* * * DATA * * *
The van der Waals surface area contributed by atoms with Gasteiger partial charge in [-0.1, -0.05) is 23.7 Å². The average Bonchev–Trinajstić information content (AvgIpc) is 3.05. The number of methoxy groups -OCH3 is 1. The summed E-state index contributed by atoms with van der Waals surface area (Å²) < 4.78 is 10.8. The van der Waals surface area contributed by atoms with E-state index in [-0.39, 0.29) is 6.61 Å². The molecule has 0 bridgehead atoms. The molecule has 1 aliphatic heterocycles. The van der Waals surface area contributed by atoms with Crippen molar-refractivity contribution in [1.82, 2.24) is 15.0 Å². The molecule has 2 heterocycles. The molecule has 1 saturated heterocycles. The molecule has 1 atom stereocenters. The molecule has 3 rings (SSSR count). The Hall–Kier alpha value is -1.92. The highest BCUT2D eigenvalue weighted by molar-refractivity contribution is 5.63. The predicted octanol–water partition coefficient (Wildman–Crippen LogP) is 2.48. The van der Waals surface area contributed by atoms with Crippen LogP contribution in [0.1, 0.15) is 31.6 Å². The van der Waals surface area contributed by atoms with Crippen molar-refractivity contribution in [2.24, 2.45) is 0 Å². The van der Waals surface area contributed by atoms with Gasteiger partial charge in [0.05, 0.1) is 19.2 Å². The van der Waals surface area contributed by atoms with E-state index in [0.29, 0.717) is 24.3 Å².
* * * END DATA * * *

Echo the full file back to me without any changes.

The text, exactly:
The van der Waals surface area contributed by atoms with Gasteiger partial charge in [-0.1, -0.05) is 23.7 Å². The average Bonchev–Trinajstić information content (AvgIpc) is 3.05. The number of methoxy groups -OCH3 is 1. The summed E-state index contributed by atoms with van der Waals surface area (Å²) < 4.78 is 10.8. The van der Waals surface area contributed by atoms with E-state index in [-0.39, 0.29) is 6.61 Å². The molecule has 0 bridgehead atoms. The molecule has 1 aliphatic heterocycles. The van der Waals surface area contributed by atoms with Crippen molar-refractivity contribution in [1.82, 2.24) is 15.0 Å². The molecule has 2 heterocycles. The molecule has 1 saturated heterocycles. The molecule has 1 atom stereocenters. The molecule has 3 rings (SSSR count). The Hall–Kier alpha value is -1.92. The highest BCUT2D eigenvalue weighted by molar-refractivity contribution is 5.63. The predicted octanol–water partition coefficient (Wildman–Crippen LogP) is 2.48. The van der Waals surface area contributed by atoms with Crippen LogP contribution in [0.1, 0.15) is 31.6 Å². The van der Waals surface area contributed by atoms with Crippen molar-refractivity contribution in [2.24, 2.45) is 0 Å². The van der Waals surface area contributed by atoms with Gasteiger partial charge in [0.05, 0.1) is 19.2 Å². The van der Waals surface area contributed by atoms with E-state index in [0.29, 0.717) is 24.3 Å².